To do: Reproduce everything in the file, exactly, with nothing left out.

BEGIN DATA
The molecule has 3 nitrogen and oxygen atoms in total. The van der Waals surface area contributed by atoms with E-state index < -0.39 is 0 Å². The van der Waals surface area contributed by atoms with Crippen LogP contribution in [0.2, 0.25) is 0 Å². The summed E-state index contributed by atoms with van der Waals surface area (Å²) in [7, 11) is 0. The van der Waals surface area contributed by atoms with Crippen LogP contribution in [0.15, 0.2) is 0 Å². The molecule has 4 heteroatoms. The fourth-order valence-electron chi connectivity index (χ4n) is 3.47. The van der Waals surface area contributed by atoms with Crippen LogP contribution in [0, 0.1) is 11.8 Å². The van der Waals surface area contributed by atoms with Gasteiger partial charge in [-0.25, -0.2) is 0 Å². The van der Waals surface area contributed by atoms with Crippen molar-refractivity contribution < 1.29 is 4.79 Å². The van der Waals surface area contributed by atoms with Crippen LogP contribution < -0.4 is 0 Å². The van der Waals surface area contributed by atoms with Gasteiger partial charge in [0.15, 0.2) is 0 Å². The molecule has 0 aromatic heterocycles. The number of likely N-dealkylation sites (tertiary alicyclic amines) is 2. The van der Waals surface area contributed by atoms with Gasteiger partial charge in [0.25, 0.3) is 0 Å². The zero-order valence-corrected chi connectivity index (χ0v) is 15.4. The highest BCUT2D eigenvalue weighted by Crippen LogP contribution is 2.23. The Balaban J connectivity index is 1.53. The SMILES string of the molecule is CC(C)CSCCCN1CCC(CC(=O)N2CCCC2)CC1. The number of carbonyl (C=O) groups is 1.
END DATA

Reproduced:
The molecule has 3 nitrogen and oxygen atoms in total. The van der Waals surface area contributed by atoms with E-state index < -0.39 is 0 Å². The van der Waals surface area contributed by atoms with Crippen LogP contribution in [0.2, 0.25) is 0 Å². The summed E-state index contributed by atoms with van der Waals surface area (Å²) in [7, 11) is 0. The van der Waals surface area contributed by atoms with Crippen LogP contribution in [0.15, 0.2) is 0 Å². The molecule has 4 heteroatoms. The fourth-order valence-electron chi connectivity index (χ4n) is 3.47. The van der Waals surface area contributed by atoms with Crippen LogP contribution in [0, 0.1) is 11.8 Å². The van der Waals surface area contributed by atoms with Gasteiger partial charge in [-0.25, -0.2) is 0 Å². The van der Waals surface area contributed by atoms with Crippen molar-refractivity contribution < 1.29 is 4.79 Å². The van der Waals surface area contributed by atoms with Crippen LogP contribution < -0.4 is 0 Å². The van der Waals surface area contributed by atoms with Gasteiger partial charge in [0.15, 0.2) is 0 Å². The molecule has 0 aromatic heterocycles. The number of likely N-dealkylation sites (tertiary alicyclic amines) is 2. The van der Waals surface area contributed by atoms with Gasteiger partial charge in [0.25, 0.3) is 0 Å². The zero-order valence-corrected chi connectivity index (χ0v) is 15.4. The highest BCUT2D eigenvalue weighted by Crippen LogP contribution is 2.23. The Balaban J connectivity index is 1.53. The SMILES string of the molecule is CC(C)CSCCCN1CCC(CC(=O)N2CCCC2)CC1. The number of carbonyl (C=O) groups is 1.